With NBA teams mostly done forming their rosters, we can already get a sense of where teams might fall in the standings. Of the four major pro sports leagues, the NBA is usually the one with the least surprises. Generally, non-playoff contenders don’t win the NBA championship. Even teams that do make the playoffs but fall in the bottom half of their brackets don’t generally win championships too often. But some NBA teams surprise fans every now and then. Here are seven teams with a lot of upside for the 2016–17 season. Don’t underestimate them.
1. New Orleans Pelicans
Why they’ll be a playoff team: The Pelicans had awful luck last season. To say they were ravaged by injuries might be putting it too lightly. New Orleans had a grand total of 21 players step on the court in uniform last season and 13 of them averaged 20 minutes per game or more. They lost Ryan Anderson and Eric Gordon in free agency, but frankly they’ve experienced some nice additions as well, including excellent three-and-D guard E’Twaun Moore. They still have Anthony Davis, one of the best young big men in the game, and even though they had an awful start, New Orleans finished 2015–16 with a 26-37 record in their final 63 games.
Why they might not: Like we mentioned, they lost Anderson and Gordon, who are excellent outside shooters, and even if the entire roster was healthy the Pelicans likely wouldn’t have been a playoff team last season. They’re counting on more internal improvement — especially on defense — and for Davis to take another step forward. The 22-year-old averaged 24.3 points and 10.3 rebounds in 61 games last year, so it’s not beyond the realm of possibility that he continues to become an even greater player.
2. Minnesota Timberwolves
Why they’ll be a playoff team: Tom Thibodeau. Okay, there’s more to it than that, but really that’s all you need. When Thibs took over as head coach of the Chicago Bulls in 2010–11, he had a lot of things going right for him: a young, athletic Derrick Rose, who still had both of his knees; talented defensive forwards in Luol Deng, Joakim Noah, and Taj Gibson; and a bunch of quality role players. That team went from 41 to 62 victories in a blink. This T-Wolves team has a ton of talent, from Andrew Wiggins and Karl-Anthony Towns to Zach LaVine and Gorgui Dieng. Look out for the Timberwolves.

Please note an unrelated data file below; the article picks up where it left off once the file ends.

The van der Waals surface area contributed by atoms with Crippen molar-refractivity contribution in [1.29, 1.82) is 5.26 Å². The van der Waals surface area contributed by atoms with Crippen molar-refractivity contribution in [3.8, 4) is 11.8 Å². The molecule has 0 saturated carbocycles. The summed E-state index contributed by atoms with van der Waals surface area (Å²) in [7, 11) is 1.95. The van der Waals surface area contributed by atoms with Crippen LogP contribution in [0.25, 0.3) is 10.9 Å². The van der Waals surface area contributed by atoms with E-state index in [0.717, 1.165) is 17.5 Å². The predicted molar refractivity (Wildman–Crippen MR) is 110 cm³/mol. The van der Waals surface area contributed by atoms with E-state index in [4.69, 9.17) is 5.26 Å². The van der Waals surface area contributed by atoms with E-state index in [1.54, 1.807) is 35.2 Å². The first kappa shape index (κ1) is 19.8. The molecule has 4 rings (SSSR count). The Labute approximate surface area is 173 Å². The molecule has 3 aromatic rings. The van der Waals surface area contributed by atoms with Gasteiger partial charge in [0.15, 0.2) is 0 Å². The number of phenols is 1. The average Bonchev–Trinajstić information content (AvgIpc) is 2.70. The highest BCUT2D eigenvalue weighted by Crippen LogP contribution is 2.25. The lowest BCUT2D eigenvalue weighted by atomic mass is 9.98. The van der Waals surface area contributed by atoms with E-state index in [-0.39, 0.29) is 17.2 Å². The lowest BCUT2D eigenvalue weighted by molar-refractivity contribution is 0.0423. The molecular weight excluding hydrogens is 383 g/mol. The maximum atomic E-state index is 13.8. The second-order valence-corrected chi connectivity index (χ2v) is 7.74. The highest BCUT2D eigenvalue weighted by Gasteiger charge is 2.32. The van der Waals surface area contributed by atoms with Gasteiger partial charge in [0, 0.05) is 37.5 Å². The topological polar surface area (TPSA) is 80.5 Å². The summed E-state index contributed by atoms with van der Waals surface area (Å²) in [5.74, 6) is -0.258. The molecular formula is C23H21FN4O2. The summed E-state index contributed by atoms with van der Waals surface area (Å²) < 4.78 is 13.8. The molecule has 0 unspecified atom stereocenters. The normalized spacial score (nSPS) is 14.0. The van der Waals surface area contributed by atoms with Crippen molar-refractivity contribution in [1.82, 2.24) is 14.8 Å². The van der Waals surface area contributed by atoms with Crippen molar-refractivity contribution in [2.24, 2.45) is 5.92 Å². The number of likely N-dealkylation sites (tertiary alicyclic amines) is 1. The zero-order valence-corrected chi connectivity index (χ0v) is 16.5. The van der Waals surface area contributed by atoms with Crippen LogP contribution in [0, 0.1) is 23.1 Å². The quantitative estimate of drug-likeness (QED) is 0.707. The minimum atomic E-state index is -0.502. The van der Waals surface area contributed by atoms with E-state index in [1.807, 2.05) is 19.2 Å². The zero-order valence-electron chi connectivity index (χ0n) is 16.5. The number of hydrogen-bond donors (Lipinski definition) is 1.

Why they might not: They’re still young, and while Wiggins has all the talent in the world, he still has yet to take his game to the next level. They can score, but the real question is whether or not they can play defense. (They ranked number 23 in points allowed last season.) The players have the ability, but will they take to Thibodeau’s demanding style? It’s hard to say. Our bet is that they will.
3. Orlando Magic
Why they’ll be a playoff team: The Magic raised eyebrows during the draft, dealing promising guard Victor Oladipo to the Oklahoma City Thunder in exchange for forward Serge Ibaka. The good news is that they’re stacked on the front court, with Ibaka, Nikola Vucevic, and Bismack Biyombo coming off the bench. The Magic are still young, but if they focus hard on playing great defense they may be a surprise team in the Eastern Conference. And you can add in the fact that Frank Vogel’s NBA teams are generally overachievers.
Why they might not: Where will the points come from? Vucevic is a talented scorer, but Oladipo averaged 16 points per game and Tobias Harris — now with the Detroit Pistons — averaged 13.4 points. As it stands, the 2015–16 Magic were already No. 18 in the NBA in points scored. If Elfrid Payton can continue to develop an offensive game and 21-year-old forward Aaron Gordon can take a big leap forward on offense, there’s still a chance for the Magic.
4. Sacramento Kings